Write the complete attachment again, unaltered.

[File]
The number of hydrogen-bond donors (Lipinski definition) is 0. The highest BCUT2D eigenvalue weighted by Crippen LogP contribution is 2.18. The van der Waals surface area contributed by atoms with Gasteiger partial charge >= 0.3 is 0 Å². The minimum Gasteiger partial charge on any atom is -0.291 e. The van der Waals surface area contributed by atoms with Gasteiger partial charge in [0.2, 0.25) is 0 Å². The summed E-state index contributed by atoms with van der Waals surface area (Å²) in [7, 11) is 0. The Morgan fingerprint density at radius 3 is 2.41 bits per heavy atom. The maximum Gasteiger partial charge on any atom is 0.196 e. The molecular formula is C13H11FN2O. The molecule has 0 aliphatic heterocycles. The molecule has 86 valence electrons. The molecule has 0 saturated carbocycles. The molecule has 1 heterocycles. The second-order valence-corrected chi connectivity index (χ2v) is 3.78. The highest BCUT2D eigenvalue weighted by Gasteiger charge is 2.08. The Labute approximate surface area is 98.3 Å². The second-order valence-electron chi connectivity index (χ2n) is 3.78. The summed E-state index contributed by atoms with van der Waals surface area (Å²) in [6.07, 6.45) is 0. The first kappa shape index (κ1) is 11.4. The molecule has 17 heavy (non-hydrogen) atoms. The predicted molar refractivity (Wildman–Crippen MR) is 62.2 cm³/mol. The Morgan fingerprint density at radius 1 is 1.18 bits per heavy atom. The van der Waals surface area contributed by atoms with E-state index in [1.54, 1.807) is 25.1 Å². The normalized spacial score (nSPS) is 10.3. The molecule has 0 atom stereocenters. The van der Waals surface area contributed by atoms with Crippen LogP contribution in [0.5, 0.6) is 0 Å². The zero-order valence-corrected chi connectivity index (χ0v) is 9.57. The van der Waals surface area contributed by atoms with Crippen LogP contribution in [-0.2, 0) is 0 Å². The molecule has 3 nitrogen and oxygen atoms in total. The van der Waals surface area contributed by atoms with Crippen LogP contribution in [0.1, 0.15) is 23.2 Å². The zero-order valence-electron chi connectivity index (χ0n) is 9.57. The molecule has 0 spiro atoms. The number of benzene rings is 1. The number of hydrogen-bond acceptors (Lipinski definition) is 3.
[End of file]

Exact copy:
The number of hydrogen-bond donors (Lipinski definition) is 0. The highest BCUT2D eigenvalue weighted by Crippen LogP contribution is 2.18. The van der Waals surface area contributed by atoms with Gasteiger partial charge >= 0.3 is 0 Å². The minimum Gasteiger partial charge on any atom is -0.291 e. The van der Waals surface area contributed by atoms with Gasteiger partial charge in [0.2, 0.25) is 0 Å². The summed E-state index contributed by atoms with van der Waals surface area (Å²) in [7, 11) is 0. The Morgan fingerprint density at radius 3 is 2.41 bits per heavy atom. The maximum Gasteiger partial charge on any atom is 0.196 e. The molecular formula is C13H11FN2O. The molecule has 0 aliphatic heterocycles. The molecule has 86 valence electrons. The molecule has 0 saturated carbocycles. The molecule has 1 heterocycles. The second-order valence-corrected chi connectivity index (χ2v) is 3.78. The highest BCUT2D eigenvalue weighted by Gasteiger charge is 2.08. The Labute approximate surface area is 98.3 Å². The second-order valence-electron chi connectivity index (χ2n) is 3.78. The summed E-state index contributed by atoms with van der Waals surface area (Å²) in [6.07, 6.45) is 0. The first kappa shape index (κ1) is 11.4. The molecule has 17 heavy (non-hydrogen) atoms. The predicted molar refractivity (Wildman–Crippen MR) is 62.2 cm³/mol. The Morgan fingerprint density at radius 1 is 1.18 bits per heavy atom. The van der Waals surface area contributed by atoms with E-state index in [1.54, 1.807) is 25.1 Å². The normalized spacial score (nSPS) is 10.3. The molecule has 0 atom stereocenters. The van der Waals surface area contributed by atoms with Crippen LogP contribution in [0.5, 0.6) is 0 Å². The zero-order valence-corrected chi connectivity index (χ0v) is 9.57. The van der Waals surface area contributed by atoms with Crippen LogP contribution in [-0.2, 0) is 0 Å². The molecule has 3 nitrogen and oxygen atoms in total. The van der Waals surface area contributed by atoms with Crippen LogP contribution in [0.1, 0.15) is 23.2 Å². The zero-order valence-electron chi connectivity index (χ0n) is 9.57. The molecule has 0 spiro atoms. The number of benzene rings is 1. The number of hydrogen-bond acceptors (Lipinski definition) is 3.